On my 2 year old dual-core laptop I can have a movie running while I'm transferring large files between my three computers in my home network and all the while I have email running. My computer does that without the movie looking jerky. I don't know who needs the extra clock speed or CPU power. It's certainly not your average user. Compared to most people, I'm a fairly heavy user.

They are comparable in terms of running the usual apps for a normal user. I've no doubt that while there are many who have good reasons for paying $2200 for a laptop, they are not your run-of-the-mill users. I often do batch processing of several thousand photos and my machine (a $499 one) does them just fine in the background and I can watch a movie while that is going on. That is much heavier use than the average person is going to need.

If one is willing to go with a smaller screen, there's always the MacBook Air. Retail prices start at about $1000. Whoopee!

Apple started out as a computer for Everyman. They have d/evolved into a company oriented almost exclusively toward people addicted to early adopting, and people with unusual needs for especially high performance. Also, there are people who want to be seen with an Apple for the same reason some people want to be seen wearing an expensive watch that keeps no better time than an $18 Casio,

Where is the Apple computer for people with average needs? You know, the person who receives and answers email, does Facebooking, logs into and participates in TA, watches Youtube videos, and plays DVD's? 

Why can't/won't they make a laptop even at the $500 price point and let dealers do price competition?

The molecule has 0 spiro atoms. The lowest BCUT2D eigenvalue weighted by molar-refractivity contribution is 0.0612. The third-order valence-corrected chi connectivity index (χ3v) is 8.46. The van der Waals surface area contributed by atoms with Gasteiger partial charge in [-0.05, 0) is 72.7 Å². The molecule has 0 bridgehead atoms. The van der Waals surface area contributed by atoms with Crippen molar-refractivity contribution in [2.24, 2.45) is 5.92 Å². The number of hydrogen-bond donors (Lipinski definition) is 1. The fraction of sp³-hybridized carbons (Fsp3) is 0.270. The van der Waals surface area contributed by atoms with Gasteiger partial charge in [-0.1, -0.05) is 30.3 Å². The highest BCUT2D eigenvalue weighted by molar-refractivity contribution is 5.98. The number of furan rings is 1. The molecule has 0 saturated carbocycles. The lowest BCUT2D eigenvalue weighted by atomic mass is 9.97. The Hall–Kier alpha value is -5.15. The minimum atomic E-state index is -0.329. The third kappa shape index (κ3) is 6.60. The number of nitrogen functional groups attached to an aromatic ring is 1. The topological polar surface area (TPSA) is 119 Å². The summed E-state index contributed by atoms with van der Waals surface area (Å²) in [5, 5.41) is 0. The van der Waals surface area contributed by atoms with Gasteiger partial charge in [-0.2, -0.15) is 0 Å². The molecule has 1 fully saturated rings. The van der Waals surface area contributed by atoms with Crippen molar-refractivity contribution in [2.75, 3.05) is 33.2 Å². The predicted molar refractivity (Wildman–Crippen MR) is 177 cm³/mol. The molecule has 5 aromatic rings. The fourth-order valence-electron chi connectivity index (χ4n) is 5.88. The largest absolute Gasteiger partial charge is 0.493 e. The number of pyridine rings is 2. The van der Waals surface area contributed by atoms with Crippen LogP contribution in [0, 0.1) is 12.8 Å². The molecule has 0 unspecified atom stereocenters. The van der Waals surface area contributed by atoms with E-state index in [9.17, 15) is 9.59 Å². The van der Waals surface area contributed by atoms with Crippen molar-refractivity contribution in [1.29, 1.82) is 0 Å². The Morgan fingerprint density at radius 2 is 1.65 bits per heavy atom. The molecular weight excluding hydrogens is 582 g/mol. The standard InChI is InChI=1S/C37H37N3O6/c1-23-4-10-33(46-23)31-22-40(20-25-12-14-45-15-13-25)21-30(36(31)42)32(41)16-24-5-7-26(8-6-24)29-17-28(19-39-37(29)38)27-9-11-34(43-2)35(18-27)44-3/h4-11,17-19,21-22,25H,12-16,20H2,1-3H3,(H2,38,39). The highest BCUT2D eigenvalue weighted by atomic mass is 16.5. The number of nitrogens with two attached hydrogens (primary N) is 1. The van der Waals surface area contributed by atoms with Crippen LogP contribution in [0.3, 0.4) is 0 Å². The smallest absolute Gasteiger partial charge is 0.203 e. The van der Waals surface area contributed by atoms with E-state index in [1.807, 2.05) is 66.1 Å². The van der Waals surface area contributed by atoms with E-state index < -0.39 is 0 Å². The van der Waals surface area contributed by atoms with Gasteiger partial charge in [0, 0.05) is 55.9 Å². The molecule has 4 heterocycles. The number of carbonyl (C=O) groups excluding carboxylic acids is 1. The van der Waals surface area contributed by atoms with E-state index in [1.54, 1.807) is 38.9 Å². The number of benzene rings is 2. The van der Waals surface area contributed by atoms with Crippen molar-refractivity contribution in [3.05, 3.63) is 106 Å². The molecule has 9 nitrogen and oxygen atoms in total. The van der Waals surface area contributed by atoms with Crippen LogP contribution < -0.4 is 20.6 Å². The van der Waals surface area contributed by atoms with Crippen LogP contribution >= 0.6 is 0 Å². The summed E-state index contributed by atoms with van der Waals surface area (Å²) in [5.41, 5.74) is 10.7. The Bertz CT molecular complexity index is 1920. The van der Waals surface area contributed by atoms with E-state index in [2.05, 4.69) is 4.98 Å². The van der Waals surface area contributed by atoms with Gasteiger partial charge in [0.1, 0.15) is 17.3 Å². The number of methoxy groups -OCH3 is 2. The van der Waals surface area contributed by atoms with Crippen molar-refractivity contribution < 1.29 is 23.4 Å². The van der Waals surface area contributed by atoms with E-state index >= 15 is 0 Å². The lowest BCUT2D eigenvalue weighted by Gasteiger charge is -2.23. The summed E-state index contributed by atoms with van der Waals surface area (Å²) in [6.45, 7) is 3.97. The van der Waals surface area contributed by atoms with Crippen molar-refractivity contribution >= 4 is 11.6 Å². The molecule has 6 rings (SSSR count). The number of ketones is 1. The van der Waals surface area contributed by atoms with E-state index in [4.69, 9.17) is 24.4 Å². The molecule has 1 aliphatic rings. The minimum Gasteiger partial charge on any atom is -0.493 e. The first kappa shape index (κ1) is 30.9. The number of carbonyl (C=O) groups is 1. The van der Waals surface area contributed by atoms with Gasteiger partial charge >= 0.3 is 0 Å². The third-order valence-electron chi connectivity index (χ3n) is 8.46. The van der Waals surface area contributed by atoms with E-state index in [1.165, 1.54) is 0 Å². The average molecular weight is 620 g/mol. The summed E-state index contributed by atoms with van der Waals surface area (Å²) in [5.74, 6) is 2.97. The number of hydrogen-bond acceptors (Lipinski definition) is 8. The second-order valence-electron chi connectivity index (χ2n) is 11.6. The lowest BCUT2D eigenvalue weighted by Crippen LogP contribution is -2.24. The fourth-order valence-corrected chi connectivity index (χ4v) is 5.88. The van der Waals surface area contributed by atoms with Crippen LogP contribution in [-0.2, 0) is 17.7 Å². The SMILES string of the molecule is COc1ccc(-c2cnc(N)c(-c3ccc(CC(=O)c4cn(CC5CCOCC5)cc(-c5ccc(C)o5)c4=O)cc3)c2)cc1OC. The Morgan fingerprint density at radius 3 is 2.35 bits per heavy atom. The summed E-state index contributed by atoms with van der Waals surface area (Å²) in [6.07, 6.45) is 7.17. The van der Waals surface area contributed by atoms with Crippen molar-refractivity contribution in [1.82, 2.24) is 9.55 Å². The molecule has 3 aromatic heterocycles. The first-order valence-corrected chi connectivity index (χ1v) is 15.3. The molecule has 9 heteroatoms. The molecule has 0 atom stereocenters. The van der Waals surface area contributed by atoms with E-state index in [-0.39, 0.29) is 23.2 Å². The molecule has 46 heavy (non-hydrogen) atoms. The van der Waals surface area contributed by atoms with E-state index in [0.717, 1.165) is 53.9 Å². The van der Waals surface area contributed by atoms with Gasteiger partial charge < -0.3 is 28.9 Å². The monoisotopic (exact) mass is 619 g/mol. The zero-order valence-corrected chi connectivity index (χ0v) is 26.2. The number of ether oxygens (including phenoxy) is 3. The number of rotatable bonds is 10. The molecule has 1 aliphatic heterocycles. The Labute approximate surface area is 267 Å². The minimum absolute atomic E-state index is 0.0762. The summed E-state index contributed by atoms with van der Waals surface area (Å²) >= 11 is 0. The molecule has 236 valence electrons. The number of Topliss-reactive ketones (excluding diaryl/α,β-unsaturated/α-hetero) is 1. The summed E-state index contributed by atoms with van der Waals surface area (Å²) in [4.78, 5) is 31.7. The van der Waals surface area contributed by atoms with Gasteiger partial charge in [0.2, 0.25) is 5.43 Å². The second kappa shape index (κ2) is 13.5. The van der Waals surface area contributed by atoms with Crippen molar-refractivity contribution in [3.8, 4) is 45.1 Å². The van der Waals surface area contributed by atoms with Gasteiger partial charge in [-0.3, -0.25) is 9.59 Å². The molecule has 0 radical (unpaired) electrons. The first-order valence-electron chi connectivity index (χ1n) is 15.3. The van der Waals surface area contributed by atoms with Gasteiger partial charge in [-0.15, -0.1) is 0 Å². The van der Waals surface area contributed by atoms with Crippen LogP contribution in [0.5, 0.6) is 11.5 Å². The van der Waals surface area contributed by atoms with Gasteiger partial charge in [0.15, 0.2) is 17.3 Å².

I have some personal knowledge (not anecdotal knowledge, but professional knowledge) that Apple computers aren't particularly better built than HP, Dell, Gateway, ASUS, Lenovo, and other competing products. They show up DOA, fail after short periods of use, and develop other problems pretty much just as frequently as Windows laptops.

It says something about who they (Apple corporate) are that this is the market they want to take advantage of. To me, that's a "real reason" in terms of Mac vs PC.

I have no doubt.

They are comparable in terms of running the usual apps for a normal user. I've no doubt that while there are many who have good reasons for paying $2200 for a laptop, they are not your run-of-the-mill users.

I hereby throw my hat into the ring in terms of the value proposition.

Consider the hardware. The processing power, memory, and storage contained in a laptop costs more than the equivalent power in contained a desktop (no matter who makes it). It must be smaller, lighter, and more energy efficient. Portability, in other words, costs dearly. (It doesn't always have to cost YOU dearly as a user, but there are ways around that.)

Now consider the software. Virtually all (but not quite all) of the software you'll ever need, from operating system to applications, is now available free of charge. Office Productivity. Video Editing. 3D animation. CAD. Tens of thousands of applications; installable with one click.

As such, the value proposition in paying for software seems rather like paying to have bottled water and bottled air flown in by courier jet when one lives in a remote network of sparkling river valleys in Alaska. At least it does to me as a private computer user.